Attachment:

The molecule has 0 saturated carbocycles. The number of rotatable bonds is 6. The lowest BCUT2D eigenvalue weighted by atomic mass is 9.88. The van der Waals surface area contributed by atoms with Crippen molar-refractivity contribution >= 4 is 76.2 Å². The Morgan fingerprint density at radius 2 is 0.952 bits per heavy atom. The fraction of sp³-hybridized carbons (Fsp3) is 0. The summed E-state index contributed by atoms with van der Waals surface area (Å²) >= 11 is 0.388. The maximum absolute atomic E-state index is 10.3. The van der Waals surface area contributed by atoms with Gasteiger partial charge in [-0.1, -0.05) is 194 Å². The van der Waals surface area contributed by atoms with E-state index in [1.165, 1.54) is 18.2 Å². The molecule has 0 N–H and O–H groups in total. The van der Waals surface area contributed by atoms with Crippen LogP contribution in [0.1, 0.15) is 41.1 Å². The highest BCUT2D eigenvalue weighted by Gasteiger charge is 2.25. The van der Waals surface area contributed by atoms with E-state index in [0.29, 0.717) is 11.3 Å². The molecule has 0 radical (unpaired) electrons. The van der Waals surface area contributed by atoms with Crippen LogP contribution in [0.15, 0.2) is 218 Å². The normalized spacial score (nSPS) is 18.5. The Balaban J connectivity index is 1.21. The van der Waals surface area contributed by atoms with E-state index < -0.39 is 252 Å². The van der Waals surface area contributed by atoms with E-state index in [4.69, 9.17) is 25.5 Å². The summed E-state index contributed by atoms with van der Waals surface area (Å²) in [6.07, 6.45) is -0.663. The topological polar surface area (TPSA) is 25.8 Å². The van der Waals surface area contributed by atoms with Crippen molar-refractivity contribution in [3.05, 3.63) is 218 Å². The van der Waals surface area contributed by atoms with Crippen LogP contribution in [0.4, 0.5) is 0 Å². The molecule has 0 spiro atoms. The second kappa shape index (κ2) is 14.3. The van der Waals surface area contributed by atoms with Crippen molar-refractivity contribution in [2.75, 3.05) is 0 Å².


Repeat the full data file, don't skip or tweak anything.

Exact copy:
The molecule has 0 saturated carbocycles. The number of rotatable bonds is 6. The lowest BCUT2D eigenvalue weighted by atomic mass is 9.88. The van der Waals surface area contributed by atoms with Crippen molar-refractivity contribution >= 4 is 76.2 Å². The Morgan fingerprint density at radius 2 is 0.952 bits per heavy atom. The fraction of sp³-hybridized carbons (Fsp3) is 0. The summed E-state index contributed by atoms with van der Waals surface area (Å²) >= 11 is 0.388. The maximum absolute atomic E-state index is 10.3. The van der Waals surface area contributed by atoms with Gasteiger partial charge in [-0.1, -0.05) is 194 Å². The van der Waals surface area contributed by atoms with E-state index in [1.165, 1.54) is 18.2 Å². The molecule has 0 N–H and O–H groups in total. The van der Waals surface area contributed by atoms with Crippen LogP contribution in [0.1, 0.15) is 41.1 Å². The highest BCUT2D eigenvalue weighted by Gasteiger charge is 2.25. The van der Waals surface area contributed by atoms with E-state index in [0.29, 0.717) is 11.3 Å². The molecule has 0 radical (unpaired) electrons. The van der Waals surface area contributed by atoms with Crippen LogP contribution in [0.15, 0.2) is 218 Å². The normalized spacial score (nSPS) is 18.5. The Balaban J connectivity index is 1.21. The van der Waals surface area contributed by atoms with E-state index < -0.39 is 252 Å². The van der Waals surface area contributed by atoms with E-state index in [4.69, 9.17) is 25.5 Å². The summed E-state index contributed by atoms with van der Waals surface area (Å²) in [6.07, 6.45) is -0.663. The topological polar surface area (TPSA) is 25.8 Å². The van der Waals surface area contributed by atoms with Crippen molar-refractivity contribution in [3.05, 3.63) is 218 Å². The van der Waals surface area contributed by atoms with Crippen LogP contribution in [0.4, 0.5) is 0 Å². The molecule has 0 spiro atoms. The second kappa shape index (κ2) is 14.3. The van der Waals surface area contributed by atoms with Crippen molar-refractivity contribution in [2.75, 3.05) is 0 Å².